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Craig Conway
The CEO of PeopleSoft turns his eyes from the back to the front office--and re-launches an industry giant.
For the rest of the July 2001 issue of CRM magazine please click here
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Craig Conway compares the challenges he faces as the CEO of PeopleSoft to those Michael Eisner faced upon taking the helm of Disney back in the '80s. Both men were charged with turning around under-performing, yet potentially prosperous companies. "Disney had a great brand name with wonderful relationships in the industry and so did PeopleSoft...I thought it was a great opportunity," Conway says.

Since seizing this "great opportunity" in 1999, Conway has reinvigorated the back office stalwart by acquiring beleaguered CRM giant Vantive--another under-performing technology vendor with great brand recognition--and shifting PeopleSoft's focus to the front office. With the recent release of PeopleSoft 8, the company's CRM suite, the transformation is complete: PeopleSoft is back.

"I bet the entire company's fortune in terms of its development," Conway says of PeopleSoft 8, adding, "It took every developer in the company and 20 percent of our revenue to complete it."

Such a bold move is, to date, the crowning achievement of a career that began when Conway became, at age 22, the youngest applications engineer ever to work at Tymeshare, a time savings application company. In 1992, after several jobs and a few years, Conway went to Oracle, an ERP systems provider and, at the time, PeopleSoft's major competitor. After spending eight years there, he left to pursue his goal of becoming a CEO of a small company. He successfully ran two companies--both of which he took public and sold. In 1999, his attention turned to PeopleSoft when he learned that its CEO Dave Duffield planned to retire.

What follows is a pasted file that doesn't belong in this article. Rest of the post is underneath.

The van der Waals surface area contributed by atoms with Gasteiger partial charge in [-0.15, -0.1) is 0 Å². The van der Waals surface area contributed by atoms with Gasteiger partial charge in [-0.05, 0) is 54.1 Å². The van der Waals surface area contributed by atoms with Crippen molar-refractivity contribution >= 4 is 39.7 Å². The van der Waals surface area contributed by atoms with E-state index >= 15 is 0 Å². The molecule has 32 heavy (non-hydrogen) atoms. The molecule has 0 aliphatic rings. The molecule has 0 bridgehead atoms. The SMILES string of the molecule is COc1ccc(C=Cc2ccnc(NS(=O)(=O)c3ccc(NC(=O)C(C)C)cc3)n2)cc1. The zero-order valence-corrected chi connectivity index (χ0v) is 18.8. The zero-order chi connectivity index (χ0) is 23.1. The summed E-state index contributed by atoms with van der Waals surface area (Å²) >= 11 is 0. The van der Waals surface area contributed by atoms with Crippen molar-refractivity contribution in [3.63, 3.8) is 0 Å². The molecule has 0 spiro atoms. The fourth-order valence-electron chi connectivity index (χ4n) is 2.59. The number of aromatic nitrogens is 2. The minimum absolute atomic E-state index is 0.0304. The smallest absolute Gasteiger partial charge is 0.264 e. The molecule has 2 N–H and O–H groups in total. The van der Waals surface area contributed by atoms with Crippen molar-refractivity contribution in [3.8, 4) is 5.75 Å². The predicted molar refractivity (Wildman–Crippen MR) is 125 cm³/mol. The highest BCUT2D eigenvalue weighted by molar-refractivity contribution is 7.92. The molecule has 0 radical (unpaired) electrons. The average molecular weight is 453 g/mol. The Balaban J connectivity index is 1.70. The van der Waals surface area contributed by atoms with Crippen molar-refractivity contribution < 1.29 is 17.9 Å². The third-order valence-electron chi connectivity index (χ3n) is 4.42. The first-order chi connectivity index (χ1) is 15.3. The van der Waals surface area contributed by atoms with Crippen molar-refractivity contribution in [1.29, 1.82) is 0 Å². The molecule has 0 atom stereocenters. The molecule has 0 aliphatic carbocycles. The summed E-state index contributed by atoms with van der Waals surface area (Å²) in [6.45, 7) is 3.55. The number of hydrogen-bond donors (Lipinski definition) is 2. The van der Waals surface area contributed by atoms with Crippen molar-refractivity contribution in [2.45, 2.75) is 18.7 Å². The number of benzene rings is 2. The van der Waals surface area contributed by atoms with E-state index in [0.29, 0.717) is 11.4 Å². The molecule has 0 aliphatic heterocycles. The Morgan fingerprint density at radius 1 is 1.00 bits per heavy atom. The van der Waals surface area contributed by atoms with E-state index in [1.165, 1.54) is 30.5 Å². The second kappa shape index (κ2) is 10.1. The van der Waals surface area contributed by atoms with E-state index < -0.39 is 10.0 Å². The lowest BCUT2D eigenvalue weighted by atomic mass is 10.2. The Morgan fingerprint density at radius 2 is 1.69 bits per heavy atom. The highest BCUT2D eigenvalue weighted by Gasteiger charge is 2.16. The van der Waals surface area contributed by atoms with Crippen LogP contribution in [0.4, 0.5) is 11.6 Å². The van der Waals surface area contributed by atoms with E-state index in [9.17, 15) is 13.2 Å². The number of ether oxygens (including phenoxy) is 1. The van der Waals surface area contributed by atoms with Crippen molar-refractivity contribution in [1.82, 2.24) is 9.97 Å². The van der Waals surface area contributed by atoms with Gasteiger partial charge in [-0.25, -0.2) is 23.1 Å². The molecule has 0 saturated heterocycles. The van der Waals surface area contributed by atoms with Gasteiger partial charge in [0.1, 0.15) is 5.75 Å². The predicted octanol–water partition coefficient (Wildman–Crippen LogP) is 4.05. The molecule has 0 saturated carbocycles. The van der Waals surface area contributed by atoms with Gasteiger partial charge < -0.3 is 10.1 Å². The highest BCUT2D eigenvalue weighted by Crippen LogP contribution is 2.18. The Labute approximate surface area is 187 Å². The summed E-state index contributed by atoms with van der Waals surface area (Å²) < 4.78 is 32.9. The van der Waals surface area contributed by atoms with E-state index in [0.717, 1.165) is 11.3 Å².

At that time, ERP--PeopleSoft's bread and butter--was yesterday's news. To further burden Conway's transition, Duffield's management team left with him. Conway says the company barely profited, and its stock sunk to $11 a share. Nevertheless, he remained sober about PeopleSoft's position and mapped out a plan--one that would eventually redefine the company.

Next, he alerted his shareholders that he wanted to acquire Vantive, which was at that time in desperate need of a partner. "We felt if we could extend Vantive's product line to our customer base worldwide and enhance the product line in functionality and architecture, that we could take a run at the top spot," Conway explains.

Two years and a lot of hard work later, the ticket to this top spot, Conway says, is PeopleSoft 8, which he hopes will firmly position his company as a leading high-end CRM player. "That position felt great for the first 10 years and it feels good again," Conway says. "We're going to try not to lose it."

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